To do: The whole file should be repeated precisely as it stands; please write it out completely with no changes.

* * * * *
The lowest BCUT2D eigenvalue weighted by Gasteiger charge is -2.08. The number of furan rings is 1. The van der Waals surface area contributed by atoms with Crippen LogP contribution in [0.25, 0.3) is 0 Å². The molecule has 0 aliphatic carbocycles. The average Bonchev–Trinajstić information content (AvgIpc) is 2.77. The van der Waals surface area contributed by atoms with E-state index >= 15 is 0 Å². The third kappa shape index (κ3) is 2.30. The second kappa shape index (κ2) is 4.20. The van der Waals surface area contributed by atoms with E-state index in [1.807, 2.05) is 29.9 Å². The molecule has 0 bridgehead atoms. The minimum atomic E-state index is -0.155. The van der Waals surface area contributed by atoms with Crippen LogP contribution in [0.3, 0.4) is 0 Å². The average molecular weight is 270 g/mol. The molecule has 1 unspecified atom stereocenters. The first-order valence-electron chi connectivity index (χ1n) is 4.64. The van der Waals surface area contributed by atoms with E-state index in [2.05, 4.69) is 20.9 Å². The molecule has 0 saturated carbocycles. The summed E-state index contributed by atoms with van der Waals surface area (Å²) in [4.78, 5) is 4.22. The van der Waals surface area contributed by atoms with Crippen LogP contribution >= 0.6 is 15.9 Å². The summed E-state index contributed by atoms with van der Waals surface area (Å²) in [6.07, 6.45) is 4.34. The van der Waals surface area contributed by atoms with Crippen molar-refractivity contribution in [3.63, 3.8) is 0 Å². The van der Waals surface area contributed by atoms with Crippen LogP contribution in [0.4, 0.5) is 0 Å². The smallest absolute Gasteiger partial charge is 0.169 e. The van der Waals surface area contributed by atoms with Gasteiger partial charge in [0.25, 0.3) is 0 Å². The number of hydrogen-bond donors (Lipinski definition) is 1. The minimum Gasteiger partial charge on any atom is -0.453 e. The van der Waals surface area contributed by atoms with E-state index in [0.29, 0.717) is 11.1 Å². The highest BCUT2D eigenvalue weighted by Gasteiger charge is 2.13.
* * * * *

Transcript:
The lowest BCUT2D eigenvalue weighted by Gasteiger charge is -2.08. The number of furan rings is 1. The van der Waals surface area contributed by atoms with Crippen LogP contribution in [0.25, 0.3) is 0 Å². The molecule has 0 aliphatic carbocycles. The average Bonchev–Trinajstić information content (AvgIpc) is 2.77. The van der Waals surface area contributed by atoms with E-state index >= 15 is 0 Å². The third kappa shape index (κ3) is 2.30. The second kappa shape index (κ2) is 4.20. The van der Waals surface area contributed by atoms with E-state index in [1.807, 2.05) is 29.9 Å². The molecule has 0 bridgehead atoms. The minimum atomic E-state index is -0.155. The van der Waals surface area contributed by atoms with Crippen LogP contribution in [0.3, 0.4) is 0 Å². The average molecular weight is 270 g/mol. The molecule has 1 unspecified atom stereocenters. The first-order valence-electron chi connectivity index (χ1n) is 4.64. The van der Waals surface area contributed by atoms with E-state index in [2.05, 4.69) is 20.9 Å². The molecule has 0 saturated carbocycles. The summed E-state index contributed by atoms with van der Waals surface area (Å²) in [4.78, 5) is 4.22. The van der Waals surface area contributed by atoms with Crippen LogP contribution >= 0.6 is 15.9 Å². The summed E-state index contributed by atoms with van der Waals surface area (Å²) in [6.07, 6.45) is 4.34. The van der Waals surface area contributed by atoms with Crippen molar-refractivity contribution in [3.63, 3.8) is 0 Å². The van der Waals surface area contributed by atoms with Crippen LogP contribution in [0.4, 0.5) is 0 Å². The smallest absolute Gasteiger partial charge is 0.169 e. The van der Waals surface area contributed by atoms with Gasteiger partial charge in [0.25, 0.3) is 0 Å². The number of hydrogen-bond donors (Lipinski definition) is 1. The minimum Gasteiger partial charge on any atom is -0.453 e. The van der Waals surface area contributed by atoms with E-state index in [0.29, 0.717) is 11.1 Å². The highest BCUT2D eigenvalue weighted by Gasteiger charge is 2.13.